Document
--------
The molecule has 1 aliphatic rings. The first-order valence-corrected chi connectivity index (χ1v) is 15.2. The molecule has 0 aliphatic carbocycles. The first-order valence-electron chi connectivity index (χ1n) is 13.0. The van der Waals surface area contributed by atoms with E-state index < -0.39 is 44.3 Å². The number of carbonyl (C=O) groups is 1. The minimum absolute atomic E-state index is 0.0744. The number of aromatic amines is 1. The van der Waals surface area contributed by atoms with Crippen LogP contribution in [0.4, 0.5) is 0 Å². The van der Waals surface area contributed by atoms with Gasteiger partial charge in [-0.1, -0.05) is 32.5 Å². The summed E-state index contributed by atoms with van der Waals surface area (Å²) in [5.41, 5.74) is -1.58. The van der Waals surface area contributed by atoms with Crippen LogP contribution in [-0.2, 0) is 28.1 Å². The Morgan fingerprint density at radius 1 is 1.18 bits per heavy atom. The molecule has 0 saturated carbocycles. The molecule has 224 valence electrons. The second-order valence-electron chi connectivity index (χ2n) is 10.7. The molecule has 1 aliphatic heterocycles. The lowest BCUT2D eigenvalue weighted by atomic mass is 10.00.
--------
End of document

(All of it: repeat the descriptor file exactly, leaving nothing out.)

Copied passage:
The molecule has 1 aliphatic rings. The first-order valence-corrected chi connectivity index (χ1v) is 15.2. The molecule has 0 aliphatic carbocycles. The first-order valence-electron chi connectivity index (χ1n) is 13.0. The van der Waals surface area contributed by atoms with E-state index < -0.39 is 44.3 Å². The number of carbonyl (C=O) groups is 1. The minimum absolute atomic E-state index is 0.0744. The number of aromatic amines is 1. The van der Waals surface area contributed by atoms with Crippen LogP contribution in [0.4, 0.5) is 0 Å². The van der Waals surface area contributed by atoms with Gasteiger partial charge in [-0.1, -0.05) is 32.5 Å². The summed E-state index contributed by atoms with van der Waals surface area (Å²) in [5.41, 5.74) is -1.58. The van der Waals surface area contributed by atoms with Crippen LogP contribution in [-0.2, 0) is 28.1 Å². The Morgan fingerprint density at radius 1 is 1.18 bits per heavy atom. The molecule has 0 saturated carbocycles. The molecule has 224 valence electrons. The second-order valence-electron chi connectivity index (χ2n) is 10.7. The molecule has 1 aliphatic heterocycles. The lowest BCUT2D eigenvalue weighted by atomic mass is 10.00.